Donut County’s gameplay is just steeped in whimsy, and that sentiment extends to every other aspect of this game. The music is some of the best I’ve heard all year, and the game’s aesthetic is simultaneously minimalistic, and brimming with personality due in large part to the game’s excellent character and location designs. Simply being in the world of Donut County is a pleasure. I’d be remiss not to talk about the game’s sense of humor also. The dialog and trash encyclopedia entries are cuttingly witty, and laugh out loud funny. You know your writing is good when I take in every word, laughing the whole time, instead of mashing the X button to reach the next gameplay beat. I think that the game leans into internet speak a bit too often, if I had to critique the writing anywhere, but it hardly detracts from the script as a whole. What’s even more impressive, though, is the way that Donut County evokes physical humor through gameplay. One particular gag involving rabbits was just brilliant– but I don’t want to spoil that here. That just speaks to the meticulous quality of Donut County. Everything is purposeful and there isn’t an ounce of fat on the game’s body. Personally, I do think that the game’s sole combat instance, while clever, did feel out of place, but that one instance is a total outlier. Other than that single moment, I didn’t feel Donut County’s design faltered at all.

The most controversial aspect of Donut County, which might prove to be a deal breaker for some, is its scant runtime. It’s somewhere between two and three hours, depending on how thorough you are. I finished Donut County wishing for more, but in the same way I wish for Ridley Scott’s Blade Runner to be longer. I wish there was more of the thing I love, but at the same time, the package is so methodical, that to ask for more would be to ask for padding. Donut County really is a narrative experience, and it succeeds on that front, hitting all the right beats at all the right times. Shoehorning more into an experience this exact would just feel wrong.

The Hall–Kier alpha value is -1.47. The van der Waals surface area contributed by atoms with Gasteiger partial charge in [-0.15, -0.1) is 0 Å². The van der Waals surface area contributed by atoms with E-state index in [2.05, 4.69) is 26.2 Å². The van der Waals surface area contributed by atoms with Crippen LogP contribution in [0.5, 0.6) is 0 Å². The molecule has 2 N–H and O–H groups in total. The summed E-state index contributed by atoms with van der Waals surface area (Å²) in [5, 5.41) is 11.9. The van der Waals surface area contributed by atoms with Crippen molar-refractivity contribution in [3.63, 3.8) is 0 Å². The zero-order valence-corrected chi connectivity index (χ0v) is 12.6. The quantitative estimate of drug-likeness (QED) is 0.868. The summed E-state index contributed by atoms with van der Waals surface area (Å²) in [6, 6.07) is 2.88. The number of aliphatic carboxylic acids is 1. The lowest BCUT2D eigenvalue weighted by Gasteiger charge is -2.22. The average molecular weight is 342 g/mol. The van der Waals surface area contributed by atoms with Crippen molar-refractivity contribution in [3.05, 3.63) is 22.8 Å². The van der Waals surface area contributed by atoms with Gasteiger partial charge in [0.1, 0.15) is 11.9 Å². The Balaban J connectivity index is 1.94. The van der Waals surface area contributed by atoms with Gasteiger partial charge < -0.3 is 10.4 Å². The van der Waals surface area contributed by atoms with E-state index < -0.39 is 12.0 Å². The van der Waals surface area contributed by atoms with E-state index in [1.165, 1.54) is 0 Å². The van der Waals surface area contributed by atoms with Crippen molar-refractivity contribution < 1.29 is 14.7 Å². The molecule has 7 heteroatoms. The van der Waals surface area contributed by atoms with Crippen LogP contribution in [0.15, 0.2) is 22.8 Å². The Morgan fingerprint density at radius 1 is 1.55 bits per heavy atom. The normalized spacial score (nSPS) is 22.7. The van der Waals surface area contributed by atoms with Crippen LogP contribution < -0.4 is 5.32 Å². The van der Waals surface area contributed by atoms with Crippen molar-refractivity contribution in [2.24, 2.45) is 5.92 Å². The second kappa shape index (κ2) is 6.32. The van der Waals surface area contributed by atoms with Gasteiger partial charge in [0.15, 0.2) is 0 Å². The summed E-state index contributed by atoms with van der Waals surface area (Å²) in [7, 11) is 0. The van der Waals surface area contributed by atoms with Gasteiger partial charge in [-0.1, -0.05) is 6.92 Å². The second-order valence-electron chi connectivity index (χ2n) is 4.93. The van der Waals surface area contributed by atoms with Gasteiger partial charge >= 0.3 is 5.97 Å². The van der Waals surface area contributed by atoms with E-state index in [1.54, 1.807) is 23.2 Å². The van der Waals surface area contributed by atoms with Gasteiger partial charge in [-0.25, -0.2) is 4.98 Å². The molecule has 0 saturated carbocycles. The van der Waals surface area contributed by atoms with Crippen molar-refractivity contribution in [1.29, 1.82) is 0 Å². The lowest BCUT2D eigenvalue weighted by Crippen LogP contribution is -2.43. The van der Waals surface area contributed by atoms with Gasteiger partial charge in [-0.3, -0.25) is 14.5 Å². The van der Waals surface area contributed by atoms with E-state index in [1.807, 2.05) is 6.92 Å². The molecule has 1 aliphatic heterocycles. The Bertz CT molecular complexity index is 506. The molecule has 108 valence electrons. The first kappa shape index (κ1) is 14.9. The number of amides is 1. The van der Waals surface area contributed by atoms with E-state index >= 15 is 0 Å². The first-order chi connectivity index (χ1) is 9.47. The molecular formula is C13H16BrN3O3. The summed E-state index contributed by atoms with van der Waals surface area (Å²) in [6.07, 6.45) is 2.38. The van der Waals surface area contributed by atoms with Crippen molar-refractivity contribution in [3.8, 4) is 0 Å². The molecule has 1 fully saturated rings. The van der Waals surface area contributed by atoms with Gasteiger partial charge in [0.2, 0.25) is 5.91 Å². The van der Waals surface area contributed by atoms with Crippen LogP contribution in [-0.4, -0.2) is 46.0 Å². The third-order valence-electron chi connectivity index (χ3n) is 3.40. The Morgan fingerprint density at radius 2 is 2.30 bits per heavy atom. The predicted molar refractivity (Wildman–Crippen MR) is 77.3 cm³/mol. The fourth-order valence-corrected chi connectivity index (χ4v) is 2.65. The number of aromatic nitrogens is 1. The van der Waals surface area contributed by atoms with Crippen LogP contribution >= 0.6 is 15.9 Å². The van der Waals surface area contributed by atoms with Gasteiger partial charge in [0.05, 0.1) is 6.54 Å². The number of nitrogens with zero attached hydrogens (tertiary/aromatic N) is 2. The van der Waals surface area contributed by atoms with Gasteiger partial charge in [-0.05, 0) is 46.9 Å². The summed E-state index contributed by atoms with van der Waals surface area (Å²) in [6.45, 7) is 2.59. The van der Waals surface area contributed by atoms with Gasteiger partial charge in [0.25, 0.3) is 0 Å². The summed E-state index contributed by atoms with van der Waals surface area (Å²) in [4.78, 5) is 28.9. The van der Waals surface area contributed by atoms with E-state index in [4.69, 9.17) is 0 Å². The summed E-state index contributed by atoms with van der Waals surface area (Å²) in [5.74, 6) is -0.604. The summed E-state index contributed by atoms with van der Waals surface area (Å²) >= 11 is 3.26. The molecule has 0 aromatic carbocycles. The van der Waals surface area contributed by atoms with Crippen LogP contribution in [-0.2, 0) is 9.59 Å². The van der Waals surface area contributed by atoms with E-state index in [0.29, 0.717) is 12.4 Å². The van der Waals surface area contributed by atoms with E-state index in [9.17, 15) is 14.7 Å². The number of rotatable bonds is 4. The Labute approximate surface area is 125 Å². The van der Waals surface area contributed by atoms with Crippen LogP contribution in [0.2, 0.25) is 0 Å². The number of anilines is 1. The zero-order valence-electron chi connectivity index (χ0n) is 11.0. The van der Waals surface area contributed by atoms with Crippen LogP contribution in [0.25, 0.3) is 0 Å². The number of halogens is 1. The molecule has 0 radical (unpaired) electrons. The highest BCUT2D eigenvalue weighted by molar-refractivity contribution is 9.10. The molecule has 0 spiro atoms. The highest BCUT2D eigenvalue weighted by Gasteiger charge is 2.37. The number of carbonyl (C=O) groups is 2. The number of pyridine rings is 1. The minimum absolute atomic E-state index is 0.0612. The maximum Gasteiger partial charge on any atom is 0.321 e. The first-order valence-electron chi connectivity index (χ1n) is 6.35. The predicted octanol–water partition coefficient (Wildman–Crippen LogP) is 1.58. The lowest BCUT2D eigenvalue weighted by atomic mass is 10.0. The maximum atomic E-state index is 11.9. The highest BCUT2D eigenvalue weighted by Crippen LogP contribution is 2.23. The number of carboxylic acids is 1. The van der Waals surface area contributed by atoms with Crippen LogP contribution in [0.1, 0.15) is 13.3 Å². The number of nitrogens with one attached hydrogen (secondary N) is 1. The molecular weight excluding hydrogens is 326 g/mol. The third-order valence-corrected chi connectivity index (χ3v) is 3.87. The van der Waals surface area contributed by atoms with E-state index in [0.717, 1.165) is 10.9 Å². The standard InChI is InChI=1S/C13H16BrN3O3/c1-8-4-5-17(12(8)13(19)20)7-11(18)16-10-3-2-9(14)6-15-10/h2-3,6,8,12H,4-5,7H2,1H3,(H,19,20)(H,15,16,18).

Donut County is simply so inventive and polished. I was laughing out loud at the game’s hysterical writing and engrossing myself in its tactile gameplay. I implore everyone to give Donut County a look, as I promise you haven’t played anything like it before. While I have slight nitpicks with the title, Donut County caught me totally by surprise and is easily one of my favorite games of the year.

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Abram is an aspiring games journalist with a soft-spot for titles published by a particular company that starts with N, and ends with -intendo. When he's not playing, or writing about, video games, Abram is most likely ranting to no one in particular about various films he's seen, or grabbing the sketchpad to do a bit of drawing.



Donut County

Review Guidelines

Laser-focused and brimming with charm, Donut County is one of the year’s best experiences. While brief, its laugh-out-loud sense of humor and laid-back, tactile gameplay combine precisely to create a game like no other. You’ll come for its physics based puzzle-solving, but you’ll stay for its quirky cast of characters and world. This is not a game to be missed.

Abram Buehner

Unless otherwise stated, the product in this article was provided for review purposes.